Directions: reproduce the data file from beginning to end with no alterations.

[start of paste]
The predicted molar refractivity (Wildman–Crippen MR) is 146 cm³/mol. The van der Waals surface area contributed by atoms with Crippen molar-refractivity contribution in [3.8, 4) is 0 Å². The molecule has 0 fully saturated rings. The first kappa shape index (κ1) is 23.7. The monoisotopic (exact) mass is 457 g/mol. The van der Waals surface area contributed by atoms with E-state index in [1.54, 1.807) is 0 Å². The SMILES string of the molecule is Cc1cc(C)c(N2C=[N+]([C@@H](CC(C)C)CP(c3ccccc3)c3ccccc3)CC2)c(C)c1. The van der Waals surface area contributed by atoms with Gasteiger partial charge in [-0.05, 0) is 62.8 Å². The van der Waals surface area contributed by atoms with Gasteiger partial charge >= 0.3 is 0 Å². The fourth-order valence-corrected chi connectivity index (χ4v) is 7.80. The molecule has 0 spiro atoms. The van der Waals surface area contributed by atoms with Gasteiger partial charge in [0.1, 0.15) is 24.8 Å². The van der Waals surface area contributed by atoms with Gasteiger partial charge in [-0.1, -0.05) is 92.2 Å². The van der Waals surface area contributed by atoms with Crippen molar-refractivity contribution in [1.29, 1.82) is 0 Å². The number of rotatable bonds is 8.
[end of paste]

The predicted molar refractivity (Wildman–Crippen MR) is 146 cm³/mol. The van der Waals surface area contributed by atoms with Crippen molar-refractivity contribution in [3.8, 4) is 0 Å². The molecule has 0 fully saturated rings. The first kappa shape index (κ1) is 23.7. The monoisotopic (exact) mass is 457 g/mol. The van der Waals surface area contributed by atoms with E-state index in [1.54, 1.807) is 0 Å². The SMILES string of the molecule is Cc1cc(C)c(N2C=[N+]([C@@H](CC(C)C)CP(c3ccccc3)c3ccccc3)CC2)c(C)c1. The van der Waals surface area contributed by atoms with Gasteiger partial charge in [-0.05, 0) is 62.8 Å². The van der Waals surface area contributed by atoms with Gasteiger partial charge >= 0.3 is 0 Å². The fourth-order valence-corrected chi connectivity index (χ4v) is 7.80. The molecule has 0 spiro atoms. The van der Waals surface area contributed by atoms with Gasteiger partial charge in [0.1, 0.15) is 24.8 Å². The van der Waals surface area contributed by atoms with Gasteiger partial charge in [-0.1, -0.05) is 92.2 Å². The van der Waals surface area contributed by atoms with Crippen molar-refractivity contribution in [1.29, 1.82) is 0 Å². The number of rotatable bonds is 8.